For example, a [.inline-code]feature[.inline-code] branch was originally branched off [.inline-code]main[.inline-code] at [.inline-code]xcommit[.inline-code]. A rebase was then performed back onto [.inline-code]main[.inline-code] at [.inline-code]ycommit[.inline-code]. In this case, you can use the [.inline-code]git log[.inline-code] command to find the commits between [.inline-code]xcommit[.inline-code] and [.inline-code]ycommit[.inline-code],  and undo them one by one using the [.inline-code]git revert[.inline-code] command as follows:

$ git revert <xcommit+1> <xcommit+2>…<ycommit>

Alternatively, you can also take advantage of the commit range feature of [.inline-code]git revert[.inline-code] by specifying the commit after the original and the latest commit on the [.inline-code]main[.inline-code] branch:

$ git revert <xcommit+1>..<ycommit>

Which will create revert commits from <xcommit+1> up until <ycommit>.

[#undoing-local-vs-remote]Undoing local vs remote rebase [#undoing-local-vs-remote]

When you haven’t pushed the changes to a remote repository then the process of undoing a rebase becomes simpler. This is because you don’t have to worry about the effects on other developers or the impact on the history of the repository. The simplest solution would be to use any of the [.inline-code]git reset[.inline-code] or [.inline-code]git rebase[.inline-code] options presented above.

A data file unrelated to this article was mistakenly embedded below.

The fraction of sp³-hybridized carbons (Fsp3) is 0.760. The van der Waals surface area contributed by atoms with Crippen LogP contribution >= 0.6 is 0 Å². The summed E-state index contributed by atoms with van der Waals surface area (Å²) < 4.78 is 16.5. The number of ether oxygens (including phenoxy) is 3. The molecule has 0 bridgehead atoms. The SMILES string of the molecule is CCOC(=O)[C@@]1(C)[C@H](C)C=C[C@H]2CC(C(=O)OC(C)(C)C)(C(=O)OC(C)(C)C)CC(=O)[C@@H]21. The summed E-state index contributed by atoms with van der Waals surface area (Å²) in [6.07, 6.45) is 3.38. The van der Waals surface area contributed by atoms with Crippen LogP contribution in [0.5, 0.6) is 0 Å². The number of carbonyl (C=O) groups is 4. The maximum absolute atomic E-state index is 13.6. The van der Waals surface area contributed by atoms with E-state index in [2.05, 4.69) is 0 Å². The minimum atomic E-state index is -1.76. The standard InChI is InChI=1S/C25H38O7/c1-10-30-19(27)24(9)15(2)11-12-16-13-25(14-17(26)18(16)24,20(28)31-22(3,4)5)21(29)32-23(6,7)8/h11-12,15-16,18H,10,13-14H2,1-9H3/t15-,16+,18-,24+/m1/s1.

If you have pushed the rebased branch up to the remote repository, other developers may already be using the rebased branch. In such cases, changing the branch history can lead to conflicts and confusion within the team. In this case, the best solution is to use the [.inline-code]git revert[.inline-code] solution presented above, which preserves the branch's history and creates new commits that other developers can then use.

[#undoing-squashed-rebase]Undo a squashed rebase[#undoing-squashed-rebase]

A common rebase operation is a squash rebase where all, or some of the commits in the branch are squashed together into a single commit before they are rebased onto a new branch. This discards the original commits and creates a new consolidated single commit. The only way to resolve this and to restore the original commit structure is to use the [.inline-code]reset[.inline-code] option, which will restore the branch to its original condition.